Top 3 Cyber Threats that small businesses face

There are many different types of cyber threats that a hacker can take advantage of to gain what they want. Some include phishing, malware, SQL injections, Denial-of-Service, or brute-force. All these terms and phrases can get confusing at times.

In this article, we break down for you the top 3 most common cyber attacks that target small businesses. After reading this, you should be more familiar with potential threats to your online assets.

Phishing

Phishing is a method used by hackers to gain private information from you. Typically, an attacker will send an email to a target person, asking for things such as credit card info, social security, addresses, or passwords. They might include a link to a convincing website, prompting more actions. One example of this could be a link leading to a login screen for google, faking a page that might ask you to re-login to google, but instead when you enter your credentials, you’re directly sending the username and password to the hacker.

A common technique used for phishing is when the attacker pretends to be someone they’re not. For example, an employee might get an email from who appears to be their boss, telling them to download something to their computer, or download some sort of update. In reality, they are just downloading some malware that the hacker will use to carry out more attacks.

Phishing is not only limited to emails, but can come in various other forms such as texts, voice messages, or advertisements. Attackers will do what it takes to make the message sound or look as convincing as possible. The goal is still the same, being to prompt a target to do something and fish for information.

So how do I avoid being the victim of a phishing attack? The most important thing is to be more careful and mindful about them.

  • Don’t click on random links from random emails.
  • Make sure to double check with a contact if you receive a friend or connection request with no context.
  • Ensure that the website you are on is secure and is the real website before entering personal information such as passwords or credit card numbers.

Malware

Malware, short for malicious software, makes number 2 on our list. When this software infects your computer, bad things happen. Malware can be installed through phishing techniques previously mentioned. There are many types of malware, and many types of methods they use to find their way in. Some examples are worms, viruses, and trojan horses.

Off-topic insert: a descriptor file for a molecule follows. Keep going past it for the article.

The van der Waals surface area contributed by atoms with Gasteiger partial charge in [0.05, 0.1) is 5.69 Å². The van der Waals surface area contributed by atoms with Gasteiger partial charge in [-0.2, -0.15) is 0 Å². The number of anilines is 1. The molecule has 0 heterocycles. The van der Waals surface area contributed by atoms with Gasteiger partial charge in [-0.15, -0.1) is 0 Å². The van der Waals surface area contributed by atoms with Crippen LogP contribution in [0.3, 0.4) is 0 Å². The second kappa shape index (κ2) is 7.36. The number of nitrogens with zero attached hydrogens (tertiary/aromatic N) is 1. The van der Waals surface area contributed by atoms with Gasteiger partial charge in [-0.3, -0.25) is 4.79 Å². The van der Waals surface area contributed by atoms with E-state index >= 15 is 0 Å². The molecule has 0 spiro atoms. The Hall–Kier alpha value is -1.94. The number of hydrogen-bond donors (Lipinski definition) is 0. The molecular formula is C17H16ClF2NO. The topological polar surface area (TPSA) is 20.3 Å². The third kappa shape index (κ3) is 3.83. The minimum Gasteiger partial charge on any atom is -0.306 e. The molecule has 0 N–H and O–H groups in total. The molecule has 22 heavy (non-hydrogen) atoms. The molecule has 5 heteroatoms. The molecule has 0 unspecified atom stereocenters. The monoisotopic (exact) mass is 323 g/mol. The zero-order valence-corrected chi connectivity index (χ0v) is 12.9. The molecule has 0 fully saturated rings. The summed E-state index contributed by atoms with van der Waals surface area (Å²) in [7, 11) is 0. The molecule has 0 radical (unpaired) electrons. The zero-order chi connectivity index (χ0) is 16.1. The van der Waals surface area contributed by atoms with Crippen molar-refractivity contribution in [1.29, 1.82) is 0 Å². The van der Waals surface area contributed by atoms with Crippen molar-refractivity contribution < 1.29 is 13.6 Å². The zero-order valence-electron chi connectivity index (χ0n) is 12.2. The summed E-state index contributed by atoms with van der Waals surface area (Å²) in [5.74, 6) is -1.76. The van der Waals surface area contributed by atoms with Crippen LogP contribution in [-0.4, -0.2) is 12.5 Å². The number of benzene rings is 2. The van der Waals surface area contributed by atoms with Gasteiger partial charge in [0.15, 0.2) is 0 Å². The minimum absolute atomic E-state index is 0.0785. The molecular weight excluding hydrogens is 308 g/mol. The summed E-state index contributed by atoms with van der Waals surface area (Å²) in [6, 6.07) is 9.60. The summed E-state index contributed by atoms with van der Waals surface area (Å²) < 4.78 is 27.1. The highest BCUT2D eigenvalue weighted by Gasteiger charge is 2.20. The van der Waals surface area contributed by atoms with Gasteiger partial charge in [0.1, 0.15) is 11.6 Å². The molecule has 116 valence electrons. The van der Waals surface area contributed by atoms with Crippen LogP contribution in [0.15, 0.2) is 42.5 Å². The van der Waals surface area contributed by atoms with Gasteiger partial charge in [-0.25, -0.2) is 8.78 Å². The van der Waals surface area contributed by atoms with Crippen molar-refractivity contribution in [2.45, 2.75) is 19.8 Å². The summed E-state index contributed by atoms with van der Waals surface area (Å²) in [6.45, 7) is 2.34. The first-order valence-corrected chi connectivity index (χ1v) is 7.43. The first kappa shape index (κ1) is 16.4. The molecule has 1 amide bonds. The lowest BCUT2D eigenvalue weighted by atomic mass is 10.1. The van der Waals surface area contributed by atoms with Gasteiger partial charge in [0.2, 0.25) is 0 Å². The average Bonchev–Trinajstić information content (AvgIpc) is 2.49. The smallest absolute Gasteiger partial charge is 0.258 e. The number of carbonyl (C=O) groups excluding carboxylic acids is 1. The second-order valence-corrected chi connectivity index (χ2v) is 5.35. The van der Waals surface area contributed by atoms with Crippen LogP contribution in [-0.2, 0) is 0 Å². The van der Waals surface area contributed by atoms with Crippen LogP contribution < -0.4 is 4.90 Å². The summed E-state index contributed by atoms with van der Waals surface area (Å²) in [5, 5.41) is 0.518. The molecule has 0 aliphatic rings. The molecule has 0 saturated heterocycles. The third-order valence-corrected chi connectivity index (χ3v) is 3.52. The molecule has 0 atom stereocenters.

Worms: a worm is a piece of malware that can spread from computer to computer, without any human interaction. When they reach another computer, they will replicate itself to try and continue the spread. Worms can install backdoors, slow down the network, and act as a foothold to carry out more attacks.

Viruses: a virus is similar to a worm, in that it tries to replicate and spread itself to as many computers as possible. The difference between a virus and a worm is that a virus attaches itself to another computer program or document. Viruses can manipulate file content, redirect users, and change their appearance.

Trojan horses: Just like in ancient times, a trojan horse pretends to be something harmless to enter your system and carry out malicious attacks. Such attacks can include stealing data, encrypting files, and allowing a hacker to access the whole system remotely.

Anti-virus software is the most popular product to fight against malware.

Ransomware

Ransomware is a type of malware that encrypts all of your data and asks you to pay a ransom to get it back. This specific malware makes its way to number 3 on our list because recently there has been a rise of these attacks to small businesses. This is because businesses of this size can’t afford to not have access to their data for an extended period of time, and often lack the knowledge of what to do in these situations. They think that the best way to go about a ransomware attack is to just pay the ransom upfront and get their data back as fast as possible. The problem is that the more likely a target group will pay the ransom, the more likely the amount of attacks against them will increase.

With ransomware, a hacker can either encrypt all of the business’ data, or lock the admins out of their own system, again prohibiting access to their data. Afterwards, the attacker will ask for money in the form of crypto currency, because it is harder to track. Sometimes, even after the ransom is paid, the data still won’t be decrypted as promised.

Methods to deal with ransomware include getting a powerful decryption tool to decrypt the data again, or prepare secure backups of the data in advance to an attack.

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